Reversing the gender gap: Women surpass men at CSU
- December 19, 2011
By Lisa Krieger
Women are leapfrogging men into the classroom at the nation's largest university system, redefining the gender gap on California State University campuses in a startling way.
About six out of 10 CSU graduates last spring were female -- a complete reversal over the past four decades. Some campuses, like Dominguez Hills and Stanislaus, have almost twice as many women as men, feeling eerily like women's colleges.
The trend is so pronounced that last month Cal State East Bay held a special one-day "Male Initiative" conference for young minority men, funded by the Bill and Melinda Gates Foundation.
Women are pouring into college at elevated rates all over the country -- not only at two- and four-year schools, but also into professional and graduate programs. The profound shift comes two decades after educators issued an alarming report entitled "How Schools Shortchange Girls."
"It shows you how quickly things can change. Not only are women being more encouraged to go to college, it is necessary. It is expected," said Cal State East Bay student Lyla Pehrson, 25, a low-income student from the tiny Humboldt County town of Trinidad, who was raised by her father, a commercial Alaskan fisherman.
"As women, we are realizing that with the economy being as it is, we can't depend on a man to bring home the bacon and make everything be OK," said Pehrson, whose mother did not attend college. The 25-year-old serves in her student body government and works two jobs to pay for school.
The student bodies at the University of California and California community colleges average about 55 percent female -- slightly less than CSU's 59 percent.
Nationally, women have represented about 57 percent of enrollments at American colleges since at least 2000, according to a report by the American Council on Education. They have surpassed men not only in bachelor's degrees, but also master's degrees Ph.D.s.
But female enrollment skews even higher among older students, low-income students and minority students -- the demographics of the CSU population.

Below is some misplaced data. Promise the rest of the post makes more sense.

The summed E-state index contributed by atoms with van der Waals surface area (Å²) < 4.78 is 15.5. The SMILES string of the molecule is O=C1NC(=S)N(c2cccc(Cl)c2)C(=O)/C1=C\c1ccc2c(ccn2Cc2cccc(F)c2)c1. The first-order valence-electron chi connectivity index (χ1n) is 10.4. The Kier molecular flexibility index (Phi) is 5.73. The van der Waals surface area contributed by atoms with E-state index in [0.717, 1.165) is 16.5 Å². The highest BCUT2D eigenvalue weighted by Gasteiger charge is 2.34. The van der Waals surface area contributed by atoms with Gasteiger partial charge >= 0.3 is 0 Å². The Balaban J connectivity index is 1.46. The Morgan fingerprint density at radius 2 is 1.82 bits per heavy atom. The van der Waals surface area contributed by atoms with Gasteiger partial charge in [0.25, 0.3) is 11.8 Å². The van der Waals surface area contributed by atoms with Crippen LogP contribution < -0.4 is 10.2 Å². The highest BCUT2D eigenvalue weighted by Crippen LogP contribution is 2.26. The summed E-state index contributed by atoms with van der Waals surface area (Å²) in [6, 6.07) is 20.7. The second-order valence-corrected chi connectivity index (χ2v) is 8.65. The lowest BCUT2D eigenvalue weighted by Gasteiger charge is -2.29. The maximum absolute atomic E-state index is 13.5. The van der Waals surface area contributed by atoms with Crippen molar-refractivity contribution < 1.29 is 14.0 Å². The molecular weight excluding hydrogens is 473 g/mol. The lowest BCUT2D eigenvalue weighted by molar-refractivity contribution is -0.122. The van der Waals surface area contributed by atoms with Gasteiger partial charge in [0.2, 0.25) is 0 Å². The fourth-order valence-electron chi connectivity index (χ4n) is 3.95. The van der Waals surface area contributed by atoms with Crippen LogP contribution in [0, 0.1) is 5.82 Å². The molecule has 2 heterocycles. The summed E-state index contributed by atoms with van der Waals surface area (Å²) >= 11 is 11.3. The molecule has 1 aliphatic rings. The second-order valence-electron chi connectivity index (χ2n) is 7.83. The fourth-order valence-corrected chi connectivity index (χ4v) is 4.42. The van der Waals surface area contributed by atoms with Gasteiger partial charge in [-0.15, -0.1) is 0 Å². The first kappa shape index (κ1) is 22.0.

Private universities can shape their classes -- so schools like Stanford, with an incoming class that is 47.5 percent female, and Santa Clara, which is 51.4 percent female, are gender-balanced.
But public schools accept all qualified students, so they reflect the larger societal shift.
"We don't reach out more to women than men. We're not trying to recruit more women than men," said Greg Smith, associate vice president for planning and enrollment management at Cal State East Bay, which is 60 percent female. "We put the message out there, encouraging all to apply."
"What happens is that women more successfully respond to that message," he said.
Researchers cite several reasons: Women tend to have higher grades and test scores; men tend to drop out of high school in disproportionate numbers; and women recognize they need a college degree to approach pay equity with men.
"I mainly attribute it to social and economic factors. Minority men are more likely to be unemployed, incarcerated or dead. I was fortunate to have the great support of my father," said Christopher Prado, 21, president of the student government at Cal State East Bay and the first member of his Mexican-American family to attend college.
Many of his friends were attracted by the lure of quick money, he said. "When you get out of high school and can work at a warehouse for $400 a week, every single week, that seems like a lot of money," he said. "But it's not an investment. It's an illusion."
The good news is that both men and women are attending college in higher numbers. Applications to attend CSU next fall have surged -- from 611,225 to 665,860. The university still doesn't have a breakdown of how many of those applicants are women.
Women's advances don't "translate into a loss for men," said Mikyung Ryu, Associate Director for the Center for Policy Analysis at the American Council on Education. "It's not a zero sum game."
Men remain very well represented at CSU campuses with strong engineering programs, like San Jose State, Cal Poly San Luis Obispo and Cal Poly Pomona, or forestry programs, like Humboldt State.
But at other campuses, students say they miss the male voice.
"We lose the perspective that comes from men when there are open classroom discussions. We get a lot of the female view," said Jesseca Stone, 35, who is earning a Liberal Studies degree, along with a teaching credential, at Cal State East Bay's Concord campus.
Although she's focused on studies, not dating, Stone said men "are very few and far between, if you're even remotely thinking about meeting someone.
"It's a different college experience."